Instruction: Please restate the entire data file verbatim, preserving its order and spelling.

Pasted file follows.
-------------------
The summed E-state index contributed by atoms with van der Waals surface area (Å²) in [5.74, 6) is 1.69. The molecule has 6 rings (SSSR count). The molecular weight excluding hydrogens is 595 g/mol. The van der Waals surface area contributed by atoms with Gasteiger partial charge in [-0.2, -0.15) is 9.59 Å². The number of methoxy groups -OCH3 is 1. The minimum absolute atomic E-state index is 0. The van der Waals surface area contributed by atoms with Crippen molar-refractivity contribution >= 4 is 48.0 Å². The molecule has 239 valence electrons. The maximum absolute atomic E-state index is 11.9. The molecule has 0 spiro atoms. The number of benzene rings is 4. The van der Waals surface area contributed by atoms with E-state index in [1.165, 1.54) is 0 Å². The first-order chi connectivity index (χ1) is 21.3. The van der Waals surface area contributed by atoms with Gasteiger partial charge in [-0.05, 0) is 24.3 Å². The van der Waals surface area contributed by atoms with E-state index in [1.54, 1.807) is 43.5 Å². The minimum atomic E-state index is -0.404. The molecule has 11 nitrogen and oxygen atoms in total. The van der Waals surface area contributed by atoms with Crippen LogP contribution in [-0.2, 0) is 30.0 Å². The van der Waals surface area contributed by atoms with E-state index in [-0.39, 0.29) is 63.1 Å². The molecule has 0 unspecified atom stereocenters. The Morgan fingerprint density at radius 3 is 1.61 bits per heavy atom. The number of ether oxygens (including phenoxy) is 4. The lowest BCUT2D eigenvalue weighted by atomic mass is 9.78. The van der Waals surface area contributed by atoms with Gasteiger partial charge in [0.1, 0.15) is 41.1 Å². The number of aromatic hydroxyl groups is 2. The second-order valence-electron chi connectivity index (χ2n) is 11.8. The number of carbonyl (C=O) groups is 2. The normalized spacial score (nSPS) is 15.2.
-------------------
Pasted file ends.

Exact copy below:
The summed E-state index contributed by atoms with van der Waals surface area (Å²) in [5.74, 6) is 1.69. The molecule has 6 rings (SSSR count). The molecular weight excluding hydrogens is 595 g/mol. The van der Waals surface area contributed by atoms with Gasteiger partial charge in [-0.2, -0.15) is 9.59 Å². The number of methoxy groups -OCH3 is 1. The minimum absolute atomic E-state index is 0. The van der Waals surface area contributed by atoms with Crippen molar-refractivity contribution >= 4 is 48.0 Å². The molecule has 239 valence electrons. The maximum absolute atomic E-state index is 11.9. The molecule has 0 spiro atoms. The number of benzene rings is 4. The van der Waals surface area contributed by atoms with E-state index in [1.165, 1.54) is 0 Å². The first-order chi connectivity index (χ1) is 21.3. The van der Waals surface area contributed by atoms with Gasteiger partial charge in [-0.05, 0) is 24.3 Å². The van der Waals surface area contributed by atoms with E-state index in [1.54, 1.807) is 43.5 Å². The minimum atomic E-state index is -0.404. The molecule has 11 nitrogen and oxygen atoms in total. The van der Waals surface area contributed by atoms with Crippen LogP contribution in [-0.2, 0) is 30.0 Å². The van der Waals surface area contributed by atoms with E-state index in [-0.39, 0.29) is 63.1 Å². The molecule has 0 unspecified atom stereocenters. The Morgan fingerprint density at radius 3 is 1.61 bits per heavy atom. The number of ether oxygens (including phenoxy) is 4. The lowest BCUT2D eigenvalue weighted by atomic mass is 9.78. The van der Waals surface area contributed by atoms with Gasteiger partial charge in [0.1, 0.15) is 41.1 Å². The number of aromatic hydroxyl groups is 2. The second-order valence-electron chi connectivity index (χ2n) is 11.8. The number of carbonyl (C=O) groups is 2. The normalized spacial score (nSPS) is 15.2.